Community Wealth Blog
How can cities redeploy their economic development resources to focus on building a more inclusive economy grounded in broad, local ownership? How can policymakers get strategies like worker cooperative development the support and resources needed to reach truly meaningful scale? How can collaborations between communities, local government, and key institutional stakeholders build pathways to economic equity for the people left behind by the traditional trickle-down economic playbook?
In this article written for the Rooflines blog, our Director of Special Projects Steve Dubb discusses the shift in Medicare and Medicaid reimbursement from volume to value, and the implications this has for community economic development. Steve draws on our recent paper "Can Hospitals Heal America’s Communities?", co-authored by Democracy Collaborative President Ted Howard and Kaiser Permanente Vice President of Total Health Partnerships Tyler Norris, and discusses the shifting role of healthcare to improve health outside hospital walls.
Although worker cooperatives are gaining traction in many cities nationwide, one challenge they face as a movement is their ability to operate on large scales. Some argue that cooperatives can’t extend their benefits to larger audiences because of their focus on democratic participation and involvement of all individuals in proceedings of the organization. In other words, the famous cooperative tagline of “one worker, one vote” might seem to be a barrier to cooperative expansion.
The killing of Michael Brown by a police officer in Fergsuon, Missouri, and the subsequent wave of protests illuminated for a national public the deep racial inequities in greater St. Louis. We sat down with Chris Krehmeyer, head of Beyond Housing, a local community development corporation founded in 1975, to learn about how they've been building a comprehensive approach blending affordable housing, community land trusts, public health, and business development aimed at changing the systems that perperuate disinvestment in African-American communities in the St.
In this article written for the Rooflines blog, our Director of Special Projects Steve Dubb points out key examples of equitable and sustainable alternatives to the traditional forms of economic development found in a new report released by Good Jobs First. Dubb highlights the case studies presented in our report, Cities Building Community Wealth as essential new approaches to combat the detrimental effects of traditional development practices.
Ohio’s marijuana legalization effort suffered a crushing defeat on November 3rd. In the aftermath, there is much conversation about why Ohioans opposed the measure so strongly. Some have pointed to the bad timing of an off-year election, others to lingering puritanical opposition to drug use. But the strongest and most consistent message is the strong populist resistance to legally establishing a business structure that leaves out every day people.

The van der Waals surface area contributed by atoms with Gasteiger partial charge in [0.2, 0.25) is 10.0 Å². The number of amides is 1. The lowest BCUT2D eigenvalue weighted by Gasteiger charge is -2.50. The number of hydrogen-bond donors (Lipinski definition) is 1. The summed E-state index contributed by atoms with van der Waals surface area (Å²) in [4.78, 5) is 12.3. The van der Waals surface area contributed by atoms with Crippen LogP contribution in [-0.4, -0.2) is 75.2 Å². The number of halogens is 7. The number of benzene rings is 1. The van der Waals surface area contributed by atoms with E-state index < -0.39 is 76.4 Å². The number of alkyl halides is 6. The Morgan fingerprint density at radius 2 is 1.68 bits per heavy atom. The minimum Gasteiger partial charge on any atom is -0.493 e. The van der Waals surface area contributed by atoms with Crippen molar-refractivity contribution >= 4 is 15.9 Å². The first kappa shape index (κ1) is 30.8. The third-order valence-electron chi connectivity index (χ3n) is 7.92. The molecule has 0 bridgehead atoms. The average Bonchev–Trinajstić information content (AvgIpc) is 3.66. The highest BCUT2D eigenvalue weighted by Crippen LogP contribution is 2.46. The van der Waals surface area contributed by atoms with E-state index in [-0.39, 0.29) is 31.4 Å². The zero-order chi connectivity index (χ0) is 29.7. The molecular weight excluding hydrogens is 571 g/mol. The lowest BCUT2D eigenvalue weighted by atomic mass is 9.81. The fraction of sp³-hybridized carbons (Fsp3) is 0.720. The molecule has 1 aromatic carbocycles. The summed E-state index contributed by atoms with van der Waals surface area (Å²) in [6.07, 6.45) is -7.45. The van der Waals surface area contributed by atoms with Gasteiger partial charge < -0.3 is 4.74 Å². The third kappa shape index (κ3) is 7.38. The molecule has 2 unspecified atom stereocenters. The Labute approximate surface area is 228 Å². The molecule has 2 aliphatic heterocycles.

Leaving aside heated rhetoric about the evils of “Big Pot,” the fact is that, had Issue 3 passed, it would have established a system of elite and most likely absentee ownership, as opposed to community-based family businesses. Voters recognized the need for local, broad-based ownership as the foundation of a thriving, resilient economy.
How are student activists uniting to change the food system from the inside? The Real Food Challenge is a national campaign to restructure university cafeteria buying structures for a more equitable, sustainable future of food.
The Democracy Collaborative extends a heartfelt congratulations to Gary Cohen, an activist and social entrepreneur innovating environmental responsibility in health care, for winning the MacArthur ‘genius’ award. This week he became one of 24 fellows to receive a grant in recognition of his groundbreaking, coalition-building work in the healthcare industry. (Photo: MacArthur Foundation)
An infographic depicting how the members of the Dos Pinos Housing Cooperatives are building wealth in Davis, California.
This blog post highlights groundbreaking municipal involvement in worker cooperative development.
Critiquing the old economy is easy. The ends (more economic growth!) don't justify the means (privatize everything, and Devil take the hindmost!). And the means don't even get us the advertised ends; instead we just get widening inequality, perverted democracy, and degradation of life-giving systems.